Here’s a cool world currency calculator if you want to do your own calculations.
- Wait until you have more than NZ$150 in your PayPal account before you withdraw the funds into your New Zealand bank account
- Do you want to sell your products online?
- Do you want to be able to accept credit card payments?
- Want to avoid spending the big bucks on getting your website redesigned with ecommerce functionality?
- Just want to provide a simple “Buy Now” button for your customers?
If so, you’re in luck, because today I have been researching all the different credit card transaction processing companies in NZ for a client, and thought you might like to know what I’ve found.
Internationally recognised, always updating and improving their code and security. Polished.
But: You have to withdraw funds from your PayPal bank account manually, and they reserve the right to charge a fee to send it to a non-US bank account (they don’t tell you what the fee will be).
- Setup: Free
- Monthly Fee: Free
- Transaction Fees: 3.4% + $0.45 (Eg $500.00 x 0.034 + 0.45 = $17.45)
Australian based with a decent NZ presence. I’ve been using them for 3 years. Pretty basic, but good.
Bonus: The funds are deposited straight into your bank account.
- Setup: Free
- Monthly Fee: Free
- Transaction Fees: 3.0% + $0.50 (Eg $500.00 x 0.03 + 0.50 = $15.50)
NZ standard for online Credit Card processing. Website a little hard to understand. (Formerly called “DPS – Direct Payment Solutions”)
- Setup: $150.00
- Monthly Fee: $ 50/month
- Transaction Fees: 100 free transactions a month
Polished website. Very good price.
- Setup: Free (subject to change, but it probably won’t)
- Monthly Fee: $25/month
- Transaction Fees: $0.40 per transaction
- Bonus Offer: Put their logo on your websites home page for a $100 credit (subject to change, but it probably won’t)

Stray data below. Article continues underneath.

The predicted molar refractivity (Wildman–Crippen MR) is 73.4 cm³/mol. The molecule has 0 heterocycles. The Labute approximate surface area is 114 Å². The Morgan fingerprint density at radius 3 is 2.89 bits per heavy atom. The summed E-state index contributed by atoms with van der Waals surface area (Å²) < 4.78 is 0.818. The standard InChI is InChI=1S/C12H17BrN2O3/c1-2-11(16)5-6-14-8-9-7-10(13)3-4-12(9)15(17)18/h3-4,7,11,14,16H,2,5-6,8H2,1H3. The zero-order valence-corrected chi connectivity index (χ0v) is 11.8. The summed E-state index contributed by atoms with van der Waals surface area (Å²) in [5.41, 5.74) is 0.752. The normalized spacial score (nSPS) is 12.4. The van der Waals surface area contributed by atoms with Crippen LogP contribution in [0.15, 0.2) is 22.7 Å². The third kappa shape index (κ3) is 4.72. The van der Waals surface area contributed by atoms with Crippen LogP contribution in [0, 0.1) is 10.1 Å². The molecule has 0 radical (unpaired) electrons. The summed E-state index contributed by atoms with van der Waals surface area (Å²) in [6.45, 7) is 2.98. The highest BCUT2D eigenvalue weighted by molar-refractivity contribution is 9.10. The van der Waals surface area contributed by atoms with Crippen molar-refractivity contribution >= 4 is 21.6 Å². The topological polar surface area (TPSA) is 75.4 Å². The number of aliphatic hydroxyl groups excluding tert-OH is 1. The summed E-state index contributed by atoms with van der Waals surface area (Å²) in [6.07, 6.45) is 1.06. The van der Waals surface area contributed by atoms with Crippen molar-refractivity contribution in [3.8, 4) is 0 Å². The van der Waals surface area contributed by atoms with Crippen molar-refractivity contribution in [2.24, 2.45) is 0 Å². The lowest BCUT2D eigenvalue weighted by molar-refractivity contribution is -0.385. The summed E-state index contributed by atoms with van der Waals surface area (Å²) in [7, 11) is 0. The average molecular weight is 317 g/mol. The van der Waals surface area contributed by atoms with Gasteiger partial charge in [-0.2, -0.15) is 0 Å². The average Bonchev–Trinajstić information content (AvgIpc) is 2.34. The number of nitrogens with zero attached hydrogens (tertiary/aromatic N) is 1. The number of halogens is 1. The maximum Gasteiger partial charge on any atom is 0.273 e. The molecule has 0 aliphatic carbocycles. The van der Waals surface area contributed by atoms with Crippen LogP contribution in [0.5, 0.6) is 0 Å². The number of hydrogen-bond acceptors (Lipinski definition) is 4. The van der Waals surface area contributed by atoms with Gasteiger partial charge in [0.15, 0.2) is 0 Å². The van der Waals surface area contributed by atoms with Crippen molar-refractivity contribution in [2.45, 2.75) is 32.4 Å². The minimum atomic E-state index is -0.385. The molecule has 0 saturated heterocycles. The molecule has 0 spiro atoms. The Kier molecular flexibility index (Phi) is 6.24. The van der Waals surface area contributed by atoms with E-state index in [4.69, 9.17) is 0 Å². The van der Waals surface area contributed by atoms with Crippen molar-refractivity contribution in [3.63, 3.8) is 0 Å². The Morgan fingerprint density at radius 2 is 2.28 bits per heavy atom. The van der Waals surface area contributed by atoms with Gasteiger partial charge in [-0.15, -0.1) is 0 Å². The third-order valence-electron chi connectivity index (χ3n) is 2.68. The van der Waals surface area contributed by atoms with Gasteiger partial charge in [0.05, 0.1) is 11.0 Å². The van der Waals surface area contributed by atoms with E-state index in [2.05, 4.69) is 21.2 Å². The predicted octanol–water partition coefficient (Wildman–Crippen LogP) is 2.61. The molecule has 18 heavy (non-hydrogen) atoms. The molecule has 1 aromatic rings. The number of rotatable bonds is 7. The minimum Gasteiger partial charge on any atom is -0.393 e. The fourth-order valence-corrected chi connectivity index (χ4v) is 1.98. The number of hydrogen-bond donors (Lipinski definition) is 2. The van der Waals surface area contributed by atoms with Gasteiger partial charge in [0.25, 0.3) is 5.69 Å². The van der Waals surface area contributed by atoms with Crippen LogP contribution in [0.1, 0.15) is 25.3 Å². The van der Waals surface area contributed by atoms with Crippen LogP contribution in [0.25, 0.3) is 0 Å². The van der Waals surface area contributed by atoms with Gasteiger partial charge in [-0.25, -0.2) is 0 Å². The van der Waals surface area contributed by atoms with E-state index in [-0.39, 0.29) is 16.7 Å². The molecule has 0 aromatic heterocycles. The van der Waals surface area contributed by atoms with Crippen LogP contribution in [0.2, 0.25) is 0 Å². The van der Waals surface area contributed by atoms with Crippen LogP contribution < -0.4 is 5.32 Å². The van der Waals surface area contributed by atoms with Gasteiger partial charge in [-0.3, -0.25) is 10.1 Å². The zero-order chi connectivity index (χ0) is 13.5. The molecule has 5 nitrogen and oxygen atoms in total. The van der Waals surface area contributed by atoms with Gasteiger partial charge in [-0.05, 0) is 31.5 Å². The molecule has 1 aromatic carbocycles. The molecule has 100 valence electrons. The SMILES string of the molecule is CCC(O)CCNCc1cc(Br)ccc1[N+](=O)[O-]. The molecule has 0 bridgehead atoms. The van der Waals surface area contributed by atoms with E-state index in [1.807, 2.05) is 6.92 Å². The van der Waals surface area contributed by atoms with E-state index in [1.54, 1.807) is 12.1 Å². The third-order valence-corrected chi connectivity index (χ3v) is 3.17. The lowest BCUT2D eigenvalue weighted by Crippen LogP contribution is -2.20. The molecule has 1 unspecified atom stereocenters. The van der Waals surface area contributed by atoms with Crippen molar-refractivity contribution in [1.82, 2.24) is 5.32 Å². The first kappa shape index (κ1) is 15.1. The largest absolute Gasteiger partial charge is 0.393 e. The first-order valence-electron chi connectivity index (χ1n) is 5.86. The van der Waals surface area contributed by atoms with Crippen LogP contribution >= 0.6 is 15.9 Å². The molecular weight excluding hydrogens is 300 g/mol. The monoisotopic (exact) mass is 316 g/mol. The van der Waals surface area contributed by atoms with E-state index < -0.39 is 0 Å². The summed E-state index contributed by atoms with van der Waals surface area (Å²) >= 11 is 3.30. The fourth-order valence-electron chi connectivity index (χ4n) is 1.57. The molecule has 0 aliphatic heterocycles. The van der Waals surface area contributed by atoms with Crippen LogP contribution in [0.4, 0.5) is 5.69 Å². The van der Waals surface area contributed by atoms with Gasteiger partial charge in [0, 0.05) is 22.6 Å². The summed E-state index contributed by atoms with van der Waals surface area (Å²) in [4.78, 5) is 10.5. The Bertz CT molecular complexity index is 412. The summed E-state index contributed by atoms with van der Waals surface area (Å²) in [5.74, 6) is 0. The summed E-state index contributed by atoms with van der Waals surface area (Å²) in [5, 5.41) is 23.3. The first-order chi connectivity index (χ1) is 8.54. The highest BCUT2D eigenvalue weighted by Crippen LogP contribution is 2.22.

Looks ok. Lowest monthly cost.
- Setup: $200.00
- Monthly Fee: $15/month minimum
- Transaction Fees: $0.10 per transaction
Crap website put me off completely.
- Unknown. I didn’t stay long enough to find out.
- Looks decent. Good list of clients give me confidence
- Fees: 3.95% + $0.45 per transaction
- Fees: 3.25% + $0.55 per transaction
- It’s a bit of a worry that their link to their FAQ page is dead. If they make errors like that on their website, will they be careful with our money?
No pricing on their website. That is so lame. No, I won’t call your friendly customer service team.
10. NZ Banks: Eg ASB
As far as I can tell, they need you to sign up with a payment gateway anyway so I don’t see why anyone would want to use a NZ bank for their ecommerce…
Have you used any of these companies? Tell your story.
8 Essential Steps:
- Define the most important action that you want the audience to take. Is it filling in an enquiry form? Call your toll free number? Download an information pack?
- Make it dead easy for them to take that action. 1 click or 2 clicks. Not 5 clicks
- Make your forms super short. Ask for essential information only. Not their age, not their gender, not even their address (if you aren’t posting them something, don’t ask for it). And it doesn’t matter if some of your form field aren’t compulsory, if it looks too long it will turn people away
- Ensure your code is search engine friendly:
- Clean urls like “this-is-a-page-about-how-to-do-stuff.html” rather than “index.php?ss=2&s=abc”
- Clean html code, eg use H1, H2, H3 tags instead of heavily formatted paragraph tags
- A stripped down CMS for commonly updated content (like blog entries, articles, products). Lock down other pages so you’re not tempted to wreck them with crazy fonts and colours
- “Write for the web” by formatting all your content with headings, sub-headings, short paragraphs (none more than 3 sentences), bullet points, numbered lists, and internal hyperlinks
- Follow usability guidelines, such as:
- Hyperlinks that look link hyperlinks. Buttons that look like buttons
- Breadcrumbs so when the users deep-link they can quickly figure out where they are
- Disable the hyperlink in the navigation if the user is already on that page
- And just about everything else website usability guru Jacob Nielsen recommends
- Choose a web site developer who knows about all this stuff
Continue reading “Essential Steps for Building a Website That Generates Business For You”